Say we grant that Mormonism is profoundly threatened by the claim that our religion is just in our heads.
Say we grant that Mormonism is threatened by the claim that, at best, Mormonism is a subjective pastiche of wishful thinking, soggy reasoning, willful self-deception, DIY clichés, middle management kitsch, and rose-tinted history that, as a whole, not only lacks objective reality but actively suppresses it.
What follows? What follows is that fearless Mormon thinking ought to occupy this position. It ought to adopt this critique as God’s own truth and find out how much water it can actually hold.
This enemy is too big a threat for fearless Mormon thinking to do anything other than love it with a whole heart.
If hiding in the clouds used to be an option, it isn’t any more. Fearless Mormon thinking needs to invest in a massively sensitive and systematic investigation of religious subjectivity. It needs to investigate Mormon head-space and see what that head is made of—what thoughts compose it, what affects drive it, what languages articulate it, what neuroses compromise it, what stories organize it.
If you take seriously the possibility that Mormonism boils down to fuzzy feelings and wishful thinking, what will you find?
You will discover, first and foremost, something surprising about the nature of the mind, something that you might not have seen at all if you hadn’t dared to love this enemy. If you take as a starting point the claim that Mormonism is just in people’s heads and then actually investigate—rather than dismiss—what’s in those heads, you will find, overwhelmingly, that those heads are full of body. You will find that the head is stuffed full not just with thoughts but with light and color and smells and sounds and tastes and sensations.
And if, then, you investigate what’s in that body, you will find that the body is itself full of the world. You will find that the world is constantly flooding both the body and the head with ideas and sensations that rush in with sufficient force and impose themselves with sufficient insistence that everything in the head is always, though in complicated ways, woven into the fabric of the world.
You will find that mind and world aren’t autonomous and that, despite their differences, they have always already bled into each other in a thousand tangled and inseparable ways. You will find that mind and world are composed of common ground. In short, you will find that there is no such thing as “just” the head. That position, once occupied, is transfigured.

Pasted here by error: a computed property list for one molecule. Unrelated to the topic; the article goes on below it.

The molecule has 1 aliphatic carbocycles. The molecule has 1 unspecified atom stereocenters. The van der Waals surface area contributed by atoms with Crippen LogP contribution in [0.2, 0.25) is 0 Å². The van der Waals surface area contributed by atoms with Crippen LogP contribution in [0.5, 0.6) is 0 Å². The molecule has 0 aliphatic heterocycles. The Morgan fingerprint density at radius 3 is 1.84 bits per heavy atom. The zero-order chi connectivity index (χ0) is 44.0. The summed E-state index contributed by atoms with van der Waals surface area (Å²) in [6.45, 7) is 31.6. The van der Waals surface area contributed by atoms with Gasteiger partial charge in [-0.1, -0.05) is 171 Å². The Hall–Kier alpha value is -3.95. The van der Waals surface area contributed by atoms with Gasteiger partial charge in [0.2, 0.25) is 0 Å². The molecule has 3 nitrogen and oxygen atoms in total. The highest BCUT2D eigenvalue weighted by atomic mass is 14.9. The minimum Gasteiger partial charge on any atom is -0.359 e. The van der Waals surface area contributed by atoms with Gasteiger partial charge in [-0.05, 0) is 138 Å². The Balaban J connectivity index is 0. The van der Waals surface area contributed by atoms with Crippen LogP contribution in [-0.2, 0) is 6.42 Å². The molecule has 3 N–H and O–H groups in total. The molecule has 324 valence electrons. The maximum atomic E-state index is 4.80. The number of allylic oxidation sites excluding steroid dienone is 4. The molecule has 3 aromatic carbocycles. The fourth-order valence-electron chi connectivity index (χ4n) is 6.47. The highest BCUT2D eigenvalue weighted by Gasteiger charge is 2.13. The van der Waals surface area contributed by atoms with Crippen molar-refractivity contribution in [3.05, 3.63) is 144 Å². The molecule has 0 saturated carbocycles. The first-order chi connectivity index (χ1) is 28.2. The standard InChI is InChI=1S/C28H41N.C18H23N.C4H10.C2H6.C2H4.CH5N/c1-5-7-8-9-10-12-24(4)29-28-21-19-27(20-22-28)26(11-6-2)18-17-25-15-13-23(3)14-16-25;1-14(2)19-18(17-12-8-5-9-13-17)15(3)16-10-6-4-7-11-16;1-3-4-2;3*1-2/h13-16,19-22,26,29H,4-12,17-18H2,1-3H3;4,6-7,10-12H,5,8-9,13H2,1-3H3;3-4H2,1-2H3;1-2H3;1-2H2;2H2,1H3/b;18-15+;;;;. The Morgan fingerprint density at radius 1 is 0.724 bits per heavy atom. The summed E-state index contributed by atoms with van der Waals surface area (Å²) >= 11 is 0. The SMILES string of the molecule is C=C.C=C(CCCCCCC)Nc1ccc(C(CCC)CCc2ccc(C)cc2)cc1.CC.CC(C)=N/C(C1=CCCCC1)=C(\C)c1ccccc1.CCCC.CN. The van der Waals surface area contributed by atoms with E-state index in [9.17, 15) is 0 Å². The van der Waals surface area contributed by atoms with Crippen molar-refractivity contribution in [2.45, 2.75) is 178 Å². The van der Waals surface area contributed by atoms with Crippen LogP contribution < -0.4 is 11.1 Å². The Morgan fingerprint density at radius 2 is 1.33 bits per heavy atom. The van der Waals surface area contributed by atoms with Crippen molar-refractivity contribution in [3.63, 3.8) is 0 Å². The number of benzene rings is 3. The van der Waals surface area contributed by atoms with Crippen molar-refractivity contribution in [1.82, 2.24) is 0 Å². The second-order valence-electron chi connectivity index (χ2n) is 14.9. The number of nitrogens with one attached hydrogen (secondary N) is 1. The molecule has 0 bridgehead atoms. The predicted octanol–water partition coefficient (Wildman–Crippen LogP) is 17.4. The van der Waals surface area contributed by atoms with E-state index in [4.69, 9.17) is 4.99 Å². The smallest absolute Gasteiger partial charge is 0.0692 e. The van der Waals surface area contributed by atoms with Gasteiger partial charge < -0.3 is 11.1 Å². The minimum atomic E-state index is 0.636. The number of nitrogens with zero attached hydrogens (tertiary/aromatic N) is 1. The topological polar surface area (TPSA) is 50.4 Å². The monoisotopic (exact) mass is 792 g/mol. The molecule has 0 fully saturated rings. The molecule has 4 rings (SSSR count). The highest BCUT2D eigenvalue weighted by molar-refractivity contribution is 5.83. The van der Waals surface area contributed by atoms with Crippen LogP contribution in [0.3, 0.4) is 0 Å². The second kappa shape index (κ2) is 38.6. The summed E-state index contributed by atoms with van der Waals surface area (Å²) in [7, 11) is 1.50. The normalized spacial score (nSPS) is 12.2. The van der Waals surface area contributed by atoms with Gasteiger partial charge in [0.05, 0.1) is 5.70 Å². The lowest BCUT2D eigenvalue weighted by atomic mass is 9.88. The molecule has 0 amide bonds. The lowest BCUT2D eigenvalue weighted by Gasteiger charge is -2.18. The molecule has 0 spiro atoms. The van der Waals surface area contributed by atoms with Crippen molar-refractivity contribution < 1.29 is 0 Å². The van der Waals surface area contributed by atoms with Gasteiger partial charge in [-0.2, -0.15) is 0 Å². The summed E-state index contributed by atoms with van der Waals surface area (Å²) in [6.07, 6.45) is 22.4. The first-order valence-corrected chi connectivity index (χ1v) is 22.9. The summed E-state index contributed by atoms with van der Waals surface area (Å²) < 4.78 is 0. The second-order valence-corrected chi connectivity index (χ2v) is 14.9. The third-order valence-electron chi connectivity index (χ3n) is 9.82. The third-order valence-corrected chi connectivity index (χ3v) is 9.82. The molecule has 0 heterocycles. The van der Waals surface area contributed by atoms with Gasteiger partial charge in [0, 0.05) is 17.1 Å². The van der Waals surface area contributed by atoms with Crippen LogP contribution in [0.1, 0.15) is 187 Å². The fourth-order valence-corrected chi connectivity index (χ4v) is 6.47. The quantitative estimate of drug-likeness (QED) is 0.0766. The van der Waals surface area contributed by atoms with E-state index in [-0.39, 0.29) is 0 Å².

This is a basic phenomenological point. It shouldn’t come as a surprise.
Though, too, it shouldn’t come as a surprise that, in itself, this point is no defense against the claim that Mormonism may, like Scientology, have woven itself into the fabric of the world in harmful, misleading, and unjustifiable ways.
But still, granting this point is important because, at the very least, it shows how a willingness to love this enemy has already reframed the basic question at hand. The real issue isn’t whether the contents of Mormon heads are woven, irrevocably, into the fabric of the world itself. They are. The real question has to do with the strength, character, and value of this weaving.
By reframing the question, we’ve clarified the nature of the work to be done. Occupying this subjective position, the aim of fearless Mormon thinking must be to investigate with great care and precision the nature of this weaving.
Rather than being, fundamentally, in the business of fending off enemies of its otherworldly claims about angels and mummies and miracles, Mormon thinking, steered by its love for this vital enemy, will turn back to the more basic business of investigating the primal ground that head and world share. This primal site where head and world bleed into each other is ground zero for the manifestation of both life and grace. This primal site is the place where religion is lived rather than talked about.